By Greg Illes
As we prepared for our Alaska trip, we read many warnings about damage caused by flying rocks. Having traveled thousands of miles of dirt roads in the Desert Southwest, we are no strangers to road hazards. But this time, the hazards were to come from other vehicles tossing stones up off the roadway. How could we protect our RV’s headlights?
One of the most vulnerable spots on our coach is the quad headlight installation, which consists of expensive, and difficult to replace, Hella halogen units. Chipping or breaking one of these puppies would be inconvenient, at best.
Fortunately, the solution was simple and inexpensive. These headlights are recessed, and mounted behind a rectangular bezel with four screws. All that was needed was to cut a clear plastic cover, remove the screws and re-secure everything with the cover in place.
Note that the best choice here is not just any acrylic plastic, but a sheet of Lexan (polycarbonate). Although Lexan is softer than acrylic, and will scratch easier, it is extremely tough and both crack- and shatter-resistant. In fact, you can actually cut a 1/16-inch-thick sheet of Lexan with tin snips — try that with acrylic and you’ll end up with plastic shards in your lap. You can buy a small sheet of this stuff from your local plastic supply, or even on Amazon.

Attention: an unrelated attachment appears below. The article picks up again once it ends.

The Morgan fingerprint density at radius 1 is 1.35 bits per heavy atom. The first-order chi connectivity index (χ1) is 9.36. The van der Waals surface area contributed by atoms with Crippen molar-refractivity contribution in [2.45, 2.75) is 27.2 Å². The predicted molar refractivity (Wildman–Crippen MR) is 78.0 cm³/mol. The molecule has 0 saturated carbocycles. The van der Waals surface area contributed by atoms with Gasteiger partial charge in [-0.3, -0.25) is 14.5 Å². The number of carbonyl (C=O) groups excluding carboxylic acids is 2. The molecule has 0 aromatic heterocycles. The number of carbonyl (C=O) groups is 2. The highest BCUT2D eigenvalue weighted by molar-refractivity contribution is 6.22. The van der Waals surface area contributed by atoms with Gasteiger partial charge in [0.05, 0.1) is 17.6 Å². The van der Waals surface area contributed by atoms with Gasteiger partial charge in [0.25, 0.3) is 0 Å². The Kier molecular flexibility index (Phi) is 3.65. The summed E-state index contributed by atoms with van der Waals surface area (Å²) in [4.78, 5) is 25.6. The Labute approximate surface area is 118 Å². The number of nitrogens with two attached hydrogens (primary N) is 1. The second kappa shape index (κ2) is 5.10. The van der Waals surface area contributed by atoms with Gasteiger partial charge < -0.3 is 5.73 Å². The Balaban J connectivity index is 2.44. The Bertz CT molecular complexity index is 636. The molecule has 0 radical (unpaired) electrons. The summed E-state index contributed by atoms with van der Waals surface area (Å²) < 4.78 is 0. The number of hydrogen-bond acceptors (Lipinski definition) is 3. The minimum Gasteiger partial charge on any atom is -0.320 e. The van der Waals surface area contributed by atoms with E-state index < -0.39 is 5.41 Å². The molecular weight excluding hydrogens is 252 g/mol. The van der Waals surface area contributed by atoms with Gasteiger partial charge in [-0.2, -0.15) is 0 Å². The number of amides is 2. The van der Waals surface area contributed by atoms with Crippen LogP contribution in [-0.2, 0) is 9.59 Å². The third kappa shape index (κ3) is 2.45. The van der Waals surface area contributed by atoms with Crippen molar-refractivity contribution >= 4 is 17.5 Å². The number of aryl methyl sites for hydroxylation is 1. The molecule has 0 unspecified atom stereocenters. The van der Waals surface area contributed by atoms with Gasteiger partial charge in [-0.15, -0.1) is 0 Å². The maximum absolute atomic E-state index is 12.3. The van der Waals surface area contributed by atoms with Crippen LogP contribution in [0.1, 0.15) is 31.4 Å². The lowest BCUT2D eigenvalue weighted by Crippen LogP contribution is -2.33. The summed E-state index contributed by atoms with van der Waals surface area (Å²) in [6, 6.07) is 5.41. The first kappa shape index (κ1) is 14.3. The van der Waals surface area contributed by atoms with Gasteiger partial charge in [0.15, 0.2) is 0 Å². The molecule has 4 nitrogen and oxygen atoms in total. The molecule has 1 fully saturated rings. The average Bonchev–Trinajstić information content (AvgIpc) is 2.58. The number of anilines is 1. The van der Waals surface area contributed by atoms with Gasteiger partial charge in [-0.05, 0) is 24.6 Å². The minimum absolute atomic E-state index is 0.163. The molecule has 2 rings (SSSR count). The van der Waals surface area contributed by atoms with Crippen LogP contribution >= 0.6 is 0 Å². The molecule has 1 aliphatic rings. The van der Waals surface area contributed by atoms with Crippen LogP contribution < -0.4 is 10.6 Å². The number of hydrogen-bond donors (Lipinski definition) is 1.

If your headlight setup isn’t as convenient as mine, you may still be able to use other techniques to mount your “invisible protective shield.” Use some stiff paper to make a template and when everything fits right, cut the plastic and drill your mounting holes using one of the special pointy plastic drills.
For areas with compound curves, new challenges arise. It’s possible, with patience, to heat the plastic and get a mild compound curve in it. This exercise is not for the faint-of-heart, and requires patience, practice and some spare material. For aggressive curves, you may need to use a two-piece or partial-coverage approach.
Note that you do NOT want to have the shield come in direct contact with your headlights, especially if they are plastic. This would cause chafing and marring and would have a very negative effect on your lighting. Always keep air between the shields and your lights. You’ll also want to use nylon washers under the screw heads to keep from stress-cracking the plastic. Also, be careful that you do not “seal” the covers over the headlights. Headlights can burn very hot and if the air can’t get to them they will heat up and burn out much quicker.
Once you have it fabricated and fitted, strip off the protective films, attach your new shields, and drive those rough byways with greater peace of mind.
Greg Illes is a retired systems engineer who loves thinking up RV upgrades and modifications. When he’s not working on his motorhome, he’s traveling in it.